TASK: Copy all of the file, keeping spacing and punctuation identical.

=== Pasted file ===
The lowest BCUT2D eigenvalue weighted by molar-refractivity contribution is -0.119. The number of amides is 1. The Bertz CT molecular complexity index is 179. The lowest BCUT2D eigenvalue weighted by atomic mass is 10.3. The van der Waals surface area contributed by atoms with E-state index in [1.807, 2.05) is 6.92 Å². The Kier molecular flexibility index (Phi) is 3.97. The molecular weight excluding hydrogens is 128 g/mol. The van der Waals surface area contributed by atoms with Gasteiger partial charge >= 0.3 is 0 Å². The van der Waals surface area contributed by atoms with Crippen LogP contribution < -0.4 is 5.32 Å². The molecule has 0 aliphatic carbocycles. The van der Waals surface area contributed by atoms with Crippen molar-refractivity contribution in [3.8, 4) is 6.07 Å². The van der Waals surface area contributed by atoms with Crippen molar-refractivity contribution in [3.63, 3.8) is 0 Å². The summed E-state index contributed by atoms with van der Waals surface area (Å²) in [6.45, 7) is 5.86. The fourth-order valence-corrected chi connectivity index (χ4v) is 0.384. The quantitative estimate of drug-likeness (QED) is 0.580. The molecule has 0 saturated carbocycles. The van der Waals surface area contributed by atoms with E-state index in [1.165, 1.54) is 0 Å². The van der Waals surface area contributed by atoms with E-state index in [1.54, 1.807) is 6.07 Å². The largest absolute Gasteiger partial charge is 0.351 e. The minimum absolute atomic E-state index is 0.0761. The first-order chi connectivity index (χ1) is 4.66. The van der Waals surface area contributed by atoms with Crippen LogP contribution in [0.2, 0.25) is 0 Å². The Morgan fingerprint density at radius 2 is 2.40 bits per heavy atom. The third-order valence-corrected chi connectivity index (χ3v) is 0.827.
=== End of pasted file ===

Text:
The lowest BCUT2D eigenvalue weighted by molar-refractivity contribution is -0.119. The number of amides is 1. The Bertz CT molecular complexity index is 179. The lowest BCUT2D eigenvalue weighted by atomic mass is 10.3. The van der Waals surface area contributed by atoms with E-state index in [1.807, 2.05) is 6.92 Å². The Kier molecular flexibility index (Phi) is 3.97. The molecular weight excluding hydrogens is 128 g/mol. The van der Waals surface area contributed by atoms with Gasteiger partial charge >= 0.3 is 0 Å². The van der Waals surface area contributed by atoms with Crippen LogP contribution < -0.4 is 5.32 Å². The molecule has 0 aliphatic carbocycles. The van der Waals surface area contributed by atoms with Crippen molar-refractivity contribution in [3.8, 4) is 6.07 Å². The van der Waals surface area contributed by atoms with Crippen molar-refractivity contribution in [3.63, 3.8) is 0 Å². The summed E-state index contributed by atoms with van der Waals surface area (Å²) in [6.45, 7) is 5.86. The fourth-order valence-corrected chi connectivity index (χ4v) is 0.384. The quantitative estimate of drug-likeness (QED) is 0.580. The molecule has 0 saturated carbocycles. The van der Waals surface area contributed by atoms with E-state index in [1.165, 1.54) is 0 Å². The van der Waals surface area contributed by atoms with E-state index in [1.54, 1.807) is 6.07 Å². The largest absolute Gasteiger partial charge is 0.351 e. The minimum absolute atomic E-state index is 0.0761. The first-order chi connectivity index (χ1) is 4.66. The van der Waals surface area contributed by atoms with Crippen LogP contribution in [0.2, 0.25) is 0 Å². The Morgan fingerprint density at radius 2 is 2.40 bits per heavy atom. The third-order valence-corrected chi connectivity index (χ3v) is 0.827.